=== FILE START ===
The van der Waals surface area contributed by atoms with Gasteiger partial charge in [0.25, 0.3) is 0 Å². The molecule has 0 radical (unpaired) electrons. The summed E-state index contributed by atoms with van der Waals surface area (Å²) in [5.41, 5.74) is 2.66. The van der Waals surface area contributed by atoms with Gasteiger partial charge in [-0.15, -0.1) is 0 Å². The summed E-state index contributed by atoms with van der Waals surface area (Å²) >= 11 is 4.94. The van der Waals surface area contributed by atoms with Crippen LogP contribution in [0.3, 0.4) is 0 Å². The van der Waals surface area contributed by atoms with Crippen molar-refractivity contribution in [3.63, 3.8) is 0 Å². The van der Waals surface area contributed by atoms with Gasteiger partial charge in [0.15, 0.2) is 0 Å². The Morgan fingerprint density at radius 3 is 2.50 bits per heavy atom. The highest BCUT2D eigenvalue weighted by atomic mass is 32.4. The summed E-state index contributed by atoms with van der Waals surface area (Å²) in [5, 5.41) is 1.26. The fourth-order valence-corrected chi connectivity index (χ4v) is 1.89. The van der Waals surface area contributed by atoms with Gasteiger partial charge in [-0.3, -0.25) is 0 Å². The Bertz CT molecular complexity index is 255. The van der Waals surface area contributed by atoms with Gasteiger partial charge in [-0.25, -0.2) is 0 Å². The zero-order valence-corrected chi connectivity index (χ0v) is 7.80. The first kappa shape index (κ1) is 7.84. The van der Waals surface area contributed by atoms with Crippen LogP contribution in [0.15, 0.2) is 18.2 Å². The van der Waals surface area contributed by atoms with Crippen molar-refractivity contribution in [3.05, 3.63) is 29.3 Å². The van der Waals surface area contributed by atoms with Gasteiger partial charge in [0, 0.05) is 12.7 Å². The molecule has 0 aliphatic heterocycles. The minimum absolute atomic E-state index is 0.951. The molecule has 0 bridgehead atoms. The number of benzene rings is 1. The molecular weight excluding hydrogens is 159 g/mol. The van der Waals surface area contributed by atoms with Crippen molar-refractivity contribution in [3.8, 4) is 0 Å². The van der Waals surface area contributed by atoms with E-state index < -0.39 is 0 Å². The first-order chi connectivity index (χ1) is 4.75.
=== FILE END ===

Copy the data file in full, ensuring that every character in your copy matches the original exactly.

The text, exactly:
The van der Waals surface area contributed by atoms with Gasteiger partial charge in [0.25, 0.3) is 0 Å². The molecule has 0 radical (unpaired) electrons. The summed E-state index contributed by atoms with van der Waals surface area (Å²) in [5.41, 5.74) is 2.66. The van der Waals surface area contributed by atoms with Gasteiger partial charge in [-0.15, -0.1) is 0 Å². The summed E-state index contributed by atoms with van der Waals surface area (Å²) >= 11 is 4.94. The van der Waals surface area contributed by atoms with Crippen LogP contribution in [0.3, 0.4) is 0 Å². The van der Waals surface area contributed by atoms with Crippen molar-refractivity contribution in [3.63, 3.8) is 0 Å². The van der Waals surface area contributed by atoms with Gasteiger partial charge in [0.15, 0.2) is 0 Å². The Morgan fingerprint density at radius 3 is 2.50 bits per heavy atom. The highest BCUT2D eigenvalue weighted by atomic mass is 32.4. The summed E-state index contributed by atoms with van der Waals surface area (Å²) in [5, 5.41) is 1.26. The fourth-order valence-corrected chi connectivity index (χ4v) is 1.89. The van der Waals surface area contributed by atoms with Gasteiger partial charge in [-0.3, -0.25) is 0 Å². The Bertz CT molecular complexity index is 255. The van der Waals surface area contributed by atoms with Gasteiger partial charge in [-0.25, -0.2) is 0 Å². The zero-order valence-corrected chi connectivity index (χ0v) is 7.80. The first kappa shape index (κ1) is 7.84. The van der Waals surface area contributed by atoms with Crippen LogP contribution in [0.15, 0.2) is 18.2 Å². The van der Waals surface area contributed by atoms with Crippen molar-refractivity contribution in [3.05, 3.63) is 29.3 Å². The van der Waals surface area contributed by atoms with Gasteiger partial charge in [0, 0.05) is 12.7 Å². The molecule has 0 aliphatic heterocycles. The minimum absolute atomic E-state index is 0.951. The molecule has 0 bridgehead atoms. The number of benzene rings is 1. The molecular weight excluding hydrogens is 159 g/mol. The van der Waals surface area contributed by atoms with Crippen molar-refractivity contribution in [3.8, 4) is 0 Å². The van der Waals surface area contributed by atoms with E-state index < -0.39 is 0 Å². The first-order chi connectivity index (χ1) is 4.75.